FinTech Currency Technology
Foreign Exchange, Cryptocurrency and Digital Wallets make up the largest aspects of the FinTech revolution in Currency.
This is one area that as a consumer you can almost feel the banks taking advantage of you. Whether it’s the currency conversion fees that are added to the ‘pedestrian’ exchange rate they give you or the additional fees a bank charges for you to access your own cash. The introduction of digital wallets, cryptocurrency and new approaches to foreign exchange and payments all form part of the FinTech currency movement. By introducing the ability for you to trade currency with a traveller looking to come to Australia when you’re looking to travel to the USA and again the middleman role is greatly reduced. Even companies can benefit from working with other companies looking to swap foreign currency at the same time using a matching website. Other ways the foreign exchange market is advancing with technology is by using real time information to increase the efficiencies of transactions. Foreign exchange is changing and on this site you will find an increasing number of businesses out to save you time and money.
Perhaps the biggest movement in currency is the introduction of cryptocurrencies. While Bitcoin is the most widely discussed there is a large number of viable cryptocurrencies that are fighting for dominance with Bitcoin seeming to lead the charge. We may even end up with a number of new currencies. However what all these currencies have in common is that they are global currencies that have very little costs associated with their use. Compare this to the fees your bank charges you for your transaction account, international transfer fees, point of sales costs and a myriad of other fees, and the value of these digital alternatives starts to grow. They have been getting a bad reputation because it is much harder to track what they are being spent on than our existing online payments system. As such, they are being used by criminals to carry out illegal activities. The problem with this view is that it ignores the fact that cash has been used to achieve the same result for as long as we have been able to track any kind of payment process.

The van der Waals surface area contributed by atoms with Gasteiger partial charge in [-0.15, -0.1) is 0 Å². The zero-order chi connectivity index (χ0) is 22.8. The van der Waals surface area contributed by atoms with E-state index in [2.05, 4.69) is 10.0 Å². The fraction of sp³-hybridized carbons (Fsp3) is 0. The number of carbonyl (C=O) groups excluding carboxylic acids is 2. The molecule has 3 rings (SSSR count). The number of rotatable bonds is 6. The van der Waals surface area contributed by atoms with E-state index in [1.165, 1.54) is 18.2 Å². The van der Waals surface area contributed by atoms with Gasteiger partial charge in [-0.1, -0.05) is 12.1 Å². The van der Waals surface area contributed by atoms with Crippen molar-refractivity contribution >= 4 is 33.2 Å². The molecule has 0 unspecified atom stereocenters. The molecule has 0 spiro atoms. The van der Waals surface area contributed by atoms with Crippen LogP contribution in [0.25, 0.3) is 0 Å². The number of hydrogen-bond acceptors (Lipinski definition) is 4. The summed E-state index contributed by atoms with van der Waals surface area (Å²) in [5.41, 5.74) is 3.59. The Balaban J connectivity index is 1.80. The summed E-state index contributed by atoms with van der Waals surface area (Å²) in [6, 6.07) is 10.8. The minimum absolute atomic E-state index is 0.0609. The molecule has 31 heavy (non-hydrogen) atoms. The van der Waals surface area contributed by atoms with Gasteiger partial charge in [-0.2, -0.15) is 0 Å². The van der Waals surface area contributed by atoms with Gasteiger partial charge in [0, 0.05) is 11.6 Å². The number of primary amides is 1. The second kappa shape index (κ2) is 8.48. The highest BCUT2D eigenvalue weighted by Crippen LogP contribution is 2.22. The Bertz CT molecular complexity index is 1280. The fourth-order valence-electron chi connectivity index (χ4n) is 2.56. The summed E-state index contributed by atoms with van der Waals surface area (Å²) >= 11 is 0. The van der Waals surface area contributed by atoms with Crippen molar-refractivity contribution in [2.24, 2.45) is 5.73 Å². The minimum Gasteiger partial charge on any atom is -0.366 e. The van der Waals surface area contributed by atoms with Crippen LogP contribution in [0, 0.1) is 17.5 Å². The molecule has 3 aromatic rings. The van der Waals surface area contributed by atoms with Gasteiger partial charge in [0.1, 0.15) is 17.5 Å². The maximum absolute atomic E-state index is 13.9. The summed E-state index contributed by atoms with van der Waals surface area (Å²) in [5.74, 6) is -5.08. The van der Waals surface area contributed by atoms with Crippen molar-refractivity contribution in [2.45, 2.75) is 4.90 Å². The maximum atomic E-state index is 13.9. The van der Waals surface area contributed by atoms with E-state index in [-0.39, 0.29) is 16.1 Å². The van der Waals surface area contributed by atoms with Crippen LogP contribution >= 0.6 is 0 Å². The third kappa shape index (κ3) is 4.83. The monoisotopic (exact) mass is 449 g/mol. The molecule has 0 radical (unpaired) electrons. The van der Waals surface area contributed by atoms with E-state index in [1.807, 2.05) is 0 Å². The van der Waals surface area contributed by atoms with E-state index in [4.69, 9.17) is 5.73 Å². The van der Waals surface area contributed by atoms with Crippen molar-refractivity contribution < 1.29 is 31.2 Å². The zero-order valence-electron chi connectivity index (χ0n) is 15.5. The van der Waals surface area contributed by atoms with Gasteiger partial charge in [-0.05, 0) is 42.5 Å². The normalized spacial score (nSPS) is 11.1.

It must be pointed out that the number one concern of these new currencies is that everyone needs to believe they have a finite value if they are to succeed. If enough people stop believing in their worth then they quickly become worthless.
There are a number of new technologies in the market today and there are new wallets popping up every day. A digital wallet acts just like the one you carry in your pocket now, or the purse you have in your handbag. They are a place for you to hold all of your currency. Whether this currency is Australian dollars or Bitcoins you hold them electronically on your computer, tablet or mobile phone. One important thing to remember is that like you don’t carry all your money in your physical wallet nor should you have all your funds in just one digital wallet. Competition is very high in this field with the biggest names in payments and technology trying to dominate this space. Apple, Google, PayPal, Visa, Mastercard and others are all trying to be the provider you choose as your everyday digital wallet. There are also many smaller organisations looking to help save you money and add value to your wallet. While some may link to your existing payments accounts they still facilitate the payments and transfer of funds like you would achieve with the cash in your pocket. With such dominant players in this segment of the market the largest players are driving innovation through the acquisition of the best new technologies that hit the market. It may seem like dealing with these multinationals is against the FinTech movement but if it leads to greater efficiency and greater value for you then the outcome speaks for itself.